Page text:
LAKE CHARLES – Turnovers bring with them momentum.
When the Northwestern State football team forced McNeese into two first-half turnovers Saturday afternoon, it controlled the momentum. When the Demons turned the ball over twice in an 81-second span in the third quarter, all that momentum went to the home side.
The host Cowboys turned those third-quarter miscues into 15 points, taking their first lead of the game and pulling away for a 30-20 Southland Conference victory.
“I’m disappointed for our guys,” second-year head coach Brad Laird said. “They battled. We come out at the beginning of the second half to get it to 20-9 and get a three-and-out defensively, so we had positives on both sides of the ball, but we weren’t able to sustain it. The turnovers we had – the interception and the fumble on the kickoff return – against good football teams, it’s going to be a battle for four quarters, and you can’t do that.”
The Demons (1-8, 1-5 SLC) led for the first 45:03 of the game before McNeese quarterback Cody Orgeron found Trevor Begue for a 3-yard touchdown pass on the first play of the fourth quarter.
The second Orgeron-to-Begue scoring connection of the game came five plays and 2:41 after the Cowboys (6-4, 4-3) recovered a Myles Ward fumble on a kickoff return at the Northwestern State 17-yard line.
“With those two takeaways, we weren’t able to get (the momentum) back,” Laird said. “It was just 24-20, but we weren’t able to get any of the momentum back in the fourth quarter.”
Aside from D’Andre Hicks’ 96-yard kick return touchdown, Northwestern State put together one of its most complete halves of the season in the opening 30 minutes.
NSU limited the Cowboys to 120 yards in the first half, including 56 rushing yards on 25 carries. The Cowboys’ lone first-half touchdown came on Hicks’ kick return.
“We played all out,” said senior defensive end O’Shea Jackson, who finished with eight tackles and one of the Demons’ two sacks of Orgeron. “We were coming off the line every play.”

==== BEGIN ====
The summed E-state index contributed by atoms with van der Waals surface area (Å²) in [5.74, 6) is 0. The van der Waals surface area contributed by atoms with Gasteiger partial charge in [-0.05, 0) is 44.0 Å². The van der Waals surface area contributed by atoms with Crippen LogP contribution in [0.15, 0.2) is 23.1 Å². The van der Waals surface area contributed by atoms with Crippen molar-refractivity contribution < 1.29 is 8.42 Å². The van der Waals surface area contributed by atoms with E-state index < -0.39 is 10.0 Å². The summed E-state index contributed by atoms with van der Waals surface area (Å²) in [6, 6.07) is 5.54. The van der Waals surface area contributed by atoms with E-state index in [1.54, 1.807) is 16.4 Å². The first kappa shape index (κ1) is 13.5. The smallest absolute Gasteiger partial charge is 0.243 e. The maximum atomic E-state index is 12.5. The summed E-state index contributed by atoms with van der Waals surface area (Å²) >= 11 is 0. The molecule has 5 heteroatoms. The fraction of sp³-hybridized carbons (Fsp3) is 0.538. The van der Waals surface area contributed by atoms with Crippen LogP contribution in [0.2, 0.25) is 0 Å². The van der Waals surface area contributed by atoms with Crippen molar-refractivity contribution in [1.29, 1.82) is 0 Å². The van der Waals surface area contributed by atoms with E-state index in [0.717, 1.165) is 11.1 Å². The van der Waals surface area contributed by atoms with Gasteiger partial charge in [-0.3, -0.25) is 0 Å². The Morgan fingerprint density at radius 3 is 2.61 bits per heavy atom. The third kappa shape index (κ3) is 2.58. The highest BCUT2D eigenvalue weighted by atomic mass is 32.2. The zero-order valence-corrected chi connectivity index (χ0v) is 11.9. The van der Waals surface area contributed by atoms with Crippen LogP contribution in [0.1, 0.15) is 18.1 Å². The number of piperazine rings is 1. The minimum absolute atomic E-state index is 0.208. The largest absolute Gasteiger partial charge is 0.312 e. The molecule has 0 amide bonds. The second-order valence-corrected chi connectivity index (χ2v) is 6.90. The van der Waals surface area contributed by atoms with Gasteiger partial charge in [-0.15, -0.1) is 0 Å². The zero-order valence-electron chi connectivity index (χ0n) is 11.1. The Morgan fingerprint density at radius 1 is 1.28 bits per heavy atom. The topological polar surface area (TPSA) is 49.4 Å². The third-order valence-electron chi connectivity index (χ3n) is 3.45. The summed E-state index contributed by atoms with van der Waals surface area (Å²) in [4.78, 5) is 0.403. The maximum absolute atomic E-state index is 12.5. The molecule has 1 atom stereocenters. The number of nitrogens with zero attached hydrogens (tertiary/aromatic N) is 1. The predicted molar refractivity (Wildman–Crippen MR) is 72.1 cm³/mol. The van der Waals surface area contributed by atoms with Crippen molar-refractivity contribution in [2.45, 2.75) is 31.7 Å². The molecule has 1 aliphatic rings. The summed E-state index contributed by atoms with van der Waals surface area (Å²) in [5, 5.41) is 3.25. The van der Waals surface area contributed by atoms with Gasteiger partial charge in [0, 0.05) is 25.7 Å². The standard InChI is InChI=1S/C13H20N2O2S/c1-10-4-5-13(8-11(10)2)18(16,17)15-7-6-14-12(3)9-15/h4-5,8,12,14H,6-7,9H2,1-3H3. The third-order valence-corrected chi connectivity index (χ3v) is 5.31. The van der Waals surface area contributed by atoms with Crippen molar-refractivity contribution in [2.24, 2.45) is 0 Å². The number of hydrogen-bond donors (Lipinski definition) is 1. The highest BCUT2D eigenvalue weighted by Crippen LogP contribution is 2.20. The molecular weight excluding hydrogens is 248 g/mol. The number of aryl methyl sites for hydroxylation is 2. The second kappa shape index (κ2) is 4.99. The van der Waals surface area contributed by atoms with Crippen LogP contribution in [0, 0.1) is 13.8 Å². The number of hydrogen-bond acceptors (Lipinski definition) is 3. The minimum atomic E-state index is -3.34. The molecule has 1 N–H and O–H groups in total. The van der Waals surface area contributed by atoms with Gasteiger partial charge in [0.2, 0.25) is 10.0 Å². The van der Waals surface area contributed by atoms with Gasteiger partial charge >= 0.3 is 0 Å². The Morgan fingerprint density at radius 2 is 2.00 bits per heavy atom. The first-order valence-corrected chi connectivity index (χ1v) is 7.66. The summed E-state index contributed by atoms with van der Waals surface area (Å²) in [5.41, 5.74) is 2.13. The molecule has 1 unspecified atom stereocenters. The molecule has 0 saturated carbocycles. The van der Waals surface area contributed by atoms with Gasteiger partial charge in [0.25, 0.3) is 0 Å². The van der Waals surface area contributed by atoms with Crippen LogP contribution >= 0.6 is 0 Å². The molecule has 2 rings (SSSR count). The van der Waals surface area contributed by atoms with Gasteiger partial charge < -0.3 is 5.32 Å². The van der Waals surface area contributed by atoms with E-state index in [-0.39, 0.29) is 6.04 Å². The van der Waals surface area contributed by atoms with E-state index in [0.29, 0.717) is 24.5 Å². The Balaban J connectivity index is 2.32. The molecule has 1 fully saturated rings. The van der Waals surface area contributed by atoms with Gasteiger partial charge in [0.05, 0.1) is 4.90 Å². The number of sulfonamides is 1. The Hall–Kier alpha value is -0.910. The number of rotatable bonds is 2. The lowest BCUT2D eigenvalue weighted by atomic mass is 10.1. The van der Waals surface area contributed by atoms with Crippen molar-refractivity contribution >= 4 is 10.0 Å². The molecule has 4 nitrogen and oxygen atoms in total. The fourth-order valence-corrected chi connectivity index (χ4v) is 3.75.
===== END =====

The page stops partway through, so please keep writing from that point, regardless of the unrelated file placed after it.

Because of that swarming nature and a pair of forced fumbles, the Demons built an eight-point halftime advantage on Jared West’s 9-yard touchdown run to cap the opening drive and Quan Shorts’ 22-yard touchdown catch that came wo plays after Ryan Reed recovered a Carlos Williams fumble.
“The way we practice, it’s second nature to come out here,” said junior receiver Kendrick Price, who tied Shorts for the team lead with five catches for a career-high 66 yards, including a 22-yard grab that helped set up West’s opening score.
“Sometimes in football, stuff goes your way and sometimes it doesn’t. A couple of drives came up short, but that’s for us to go back and work on and be able to capitalize on those opportunities.”
The 4:02 span from Darion Dunn’s second interception of Shelton Eppler at the 3:59 mark of the third quarter until Orgeron’s scoring pass to Begue proved to be the final momentum swing.
It also magnified the special teams’ discrepancy between the teams.
While the Cowboys got a spark from Hicks’ return, the Demons saw a chance to extend their lead at the end of the first half.
Northwestern State moved 77 yards in 10 plays to attempt a 25-yard field goal with less than 30 seconds remaining in the first half, but Daniel Justino’s try was wide right, leaving the Demons with an eight-point lead at the half.
Justino did make two field goals during the contest (a 37-yarder and a 21-yarder), but the Demons cashed in just 13 points on four redzone trips.
Ward’s fumble on the kickoff return put the Cowboys in position to take their first lead, part of a second-half surge that saw McNeese score the final 21 points of the game in the game’s last 17:45.
Northwestern State outgained McNeese, 314-308, and saw Eppler establish school single-season records for pass completions (264) and attempts (418). However, the Demons were outscored 14-7 in points off turnovers, sparking McNeese’s second-half comeback.
“We have a chance to go up 20-9 at the end of the first half, and they have a kick return for a touchdown and we fumble on one,” Laird said. “That’s 17 points right there. Against good football teams, that’s tough to overcome. Our guys battled for 60 minutes, and I can’t take that away from them. There are little things in all three phases we have to go back and clean up to come out on the other side of this.”